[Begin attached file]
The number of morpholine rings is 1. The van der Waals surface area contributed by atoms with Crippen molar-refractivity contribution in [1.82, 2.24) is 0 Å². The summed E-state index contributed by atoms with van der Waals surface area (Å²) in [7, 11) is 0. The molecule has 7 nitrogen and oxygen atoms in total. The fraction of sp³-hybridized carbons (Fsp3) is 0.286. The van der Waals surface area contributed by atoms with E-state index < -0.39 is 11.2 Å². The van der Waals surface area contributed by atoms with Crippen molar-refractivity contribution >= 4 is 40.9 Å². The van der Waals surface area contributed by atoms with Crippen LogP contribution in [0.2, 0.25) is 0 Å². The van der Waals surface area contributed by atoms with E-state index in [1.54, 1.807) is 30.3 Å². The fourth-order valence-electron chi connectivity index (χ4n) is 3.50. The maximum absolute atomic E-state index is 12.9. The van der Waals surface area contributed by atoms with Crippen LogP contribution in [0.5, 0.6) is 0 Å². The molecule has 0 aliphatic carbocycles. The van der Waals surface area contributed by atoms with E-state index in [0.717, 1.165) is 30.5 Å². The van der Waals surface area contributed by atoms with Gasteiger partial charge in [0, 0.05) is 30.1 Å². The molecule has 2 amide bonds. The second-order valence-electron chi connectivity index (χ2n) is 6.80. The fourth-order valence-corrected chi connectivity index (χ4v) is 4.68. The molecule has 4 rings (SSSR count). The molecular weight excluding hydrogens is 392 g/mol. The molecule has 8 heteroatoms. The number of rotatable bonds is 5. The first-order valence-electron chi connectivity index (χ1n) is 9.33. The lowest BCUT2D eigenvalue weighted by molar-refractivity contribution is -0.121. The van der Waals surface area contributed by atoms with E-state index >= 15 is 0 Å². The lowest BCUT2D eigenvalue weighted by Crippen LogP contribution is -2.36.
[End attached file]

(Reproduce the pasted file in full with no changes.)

The number of morpholine rings is 1. The van der Waals surface area contributed by atoms with Crippen molar-refractivity contribution in [1.82, 2.24) is 0 Å². The summed E-state index contributed by atoms with van der Waals surface area (Å²) in [7, 11) is 0. The molecule has 7 nitrogen and oxygen atoms in total. The fraction of sp³-hybridized carbons (Fsp3) is 0.286. The van der Waals surface area contributed by atoms with E-state index < -0.39 is 11.2 Å². The van der Waals surface area contributed by atoms with Crippen molar-refractivity contribution >= 4 is 40.9 Å². The van der Waals surface area contributed by atoms with Crippen LogP contribution in [0.2, 0.25) is 0 Å². The van der Waals surface area contributed by atoms with E-state index in [1.54, 1.807) is 30.3 Å². The fourth-order valence-electron chi connectivity index (χ4n) is 3.50. The maximum absolute atomic E-state index is 12.9. The van der Waals surface area contributed by atoms with Crippen LogP contribution in [0.5, 0.6) is 0 Å². The molecule has 0 aliphatic carbocycles. The van der Waals surface area contributed by atoms with E-state index in [0.717, 1.165) is 30.5 Å². The van der Waals surface area contributed by atoms with Gasteiger partial charge in [0, 0.05) is 30.1 Å². The molecule has 2 amide bonds. The second-order valence-electron chi connectivity index (χ2n) is 6.80. The fourth-order valence-corrected chi connectivity index (χ4v) is 4.68. The molecule has 4 rings (SSSR count). The molecular weight excluding hydrogens is 392 g/mol. The molecule has 8 heteroatoms. The number of rotatable bonds is 5. The first-order valence-electron chi connectivity index (χ1n) is 9.33. The lowest BCUT2D eigenvalue weighted by molar-refractivity contribution is -0.121. The van der Waals surface area contributed by atoms with E-state index >= 15 is 0 Å². The lowest BCUT2D eigenvalue weighted by Crippen LogP contribution is -2.36.